The Eastern coast of Spain has a lot going for it. Mile after mile of gorgeous coastline and beaches, brilliant cities, vibrant culture, top class food, perfect weather and great locals. Valencia is at the heart of all things great in this part of Spain and I couldn’t wait to get exploring this gem of a city.
After arriving at the Estacion del Autobuses, I had a leisurely walk to my hostel through the very green outskirts of town which was lovely, big park spaces that were popular with runners and walkers alike.
My base for my 5 day visit here would be the Purple Nest Hostel, only a 15 minute walk from the city centre. The hostel itself was a great hub of activity with nightly activities, daily walking tours, bike hire, good communal areas and a roof terrace. It is also the Busabout pick up point.
Because of its location, there are a myriad of things you can do in Valencia. The obvious thing is to go and chill out on one of the many beaches here, the best being at the end of town called La Malva Rosa which has plenty of space due to its huge shore as well as a heap of bars and restaurants should you decide to make an afternoon of it.
Another place worth visiting is the Central Market in town. Here you can find typical Spanish food like Paella, cured meats such as Jamon Serrano, Panederias making the freshest breads and local produce of fruit and vegetables. You’ll also find an international beer shop here and getting a coffee at one of the sit down bar type Cafes here is good if you like people watching. I took some Paella Valenciana for lunch and it was amazing!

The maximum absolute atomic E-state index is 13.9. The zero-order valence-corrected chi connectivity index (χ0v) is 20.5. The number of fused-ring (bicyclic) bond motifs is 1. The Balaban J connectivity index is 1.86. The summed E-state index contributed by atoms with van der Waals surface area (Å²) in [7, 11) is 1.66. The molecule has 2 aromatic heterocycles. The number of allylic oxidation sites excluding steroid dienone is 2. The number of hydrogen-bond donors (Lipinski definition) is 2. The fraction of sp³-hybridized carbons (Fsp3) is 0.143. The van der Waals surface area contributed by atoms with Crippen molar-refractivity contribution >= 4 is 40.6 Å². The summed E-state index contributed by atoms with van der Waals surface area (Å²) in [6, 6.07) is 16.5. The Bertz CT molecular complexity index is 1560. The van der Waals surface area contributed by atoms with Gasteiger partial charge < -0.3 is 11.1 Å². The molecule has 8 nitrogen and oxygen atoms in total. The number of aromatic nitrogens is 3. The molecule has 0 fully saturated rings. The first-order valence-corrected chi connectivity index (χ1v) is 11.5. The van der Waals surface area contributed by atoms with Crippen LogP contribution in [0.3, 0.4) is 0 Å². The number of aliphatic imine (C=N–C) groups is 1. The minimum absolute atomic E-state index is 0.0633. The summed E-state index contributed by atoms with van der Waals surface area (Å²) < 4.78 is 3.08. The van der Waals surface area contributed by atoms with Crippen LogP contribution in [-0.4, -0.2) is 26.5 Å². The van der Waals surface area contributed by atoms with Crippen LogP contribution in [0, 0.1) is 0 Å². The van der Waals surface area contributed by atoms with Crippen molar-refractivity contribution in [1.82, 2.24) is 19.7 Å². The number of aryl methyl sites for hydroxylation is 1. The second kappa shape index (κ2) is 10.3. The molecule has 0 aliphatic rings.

The size of Valencia means that getting around on foot is quite easy. A lot of attractions are located in the old centre such as the Valencia Cathedral, Plaza Retondo, the Central Market, the Porta de Serrans, the Puerta del Mar and the Botanical Gardens. There are other transport options here though, bicycle hire is a great way to get around and I found a few places that offered hire for around €5 per day and the Metro system in Valencia is very good and quite new.
The bicycle was the most enjoyable method of transport here, especially as the weather was perfect for it – low 30 degree temps and sun for days. Cycling down to the beach from town was quite easy as I used Gulliver Park which almost separates to city in two meaning I could avoid roads for the most part. Along the way is the Oceanografique museum, the city’s aquarium and you also can’t miss the Agora, an unmissable blue shell shaped building that is the Convention centre.
The best time to visit Valencia would have to be between May-September and depending what time of year you visit there are events on all year round so you might be able to catch the Formula 1 which races down by the sea around a street circuit – of which I came across all the markings on my bicycle ride. The race is traditionally held around July.
Another massive event you probably know about is La Tomatina, the tomato throwing festival held in Buñol, about an hour out of Valencia. La Tom is held in late August – the same time I was in town – and attracts hoardes of travellers from everywhere, which made Valencia feel quite deserted after they’d all gone to Buñol! Numerous tour operators run tours for La Tomatina, if that’s your thing!
The Spanish love their football and Valencia CF are one of the biggest clubs in Spain. I was surprised at how easy tickets can be obtained compared to England, even for a visit of FC Barcelona, I got a ticket for €30 to the Mestalla which holds 55,000 people. I witnessed an incredible game that went the way of Barca 3-2 but saw the likes of Messi, Iniesta, Neymar, Pique and Xavi which will live long in my memory!
So in conclusion Valencia is a wonderful city that I really enjoyed getting to know. I know a lot of people will head straight for Madrid and Barcelona with good reason but Valencia is equally as good, on a smaller scale. Until next time,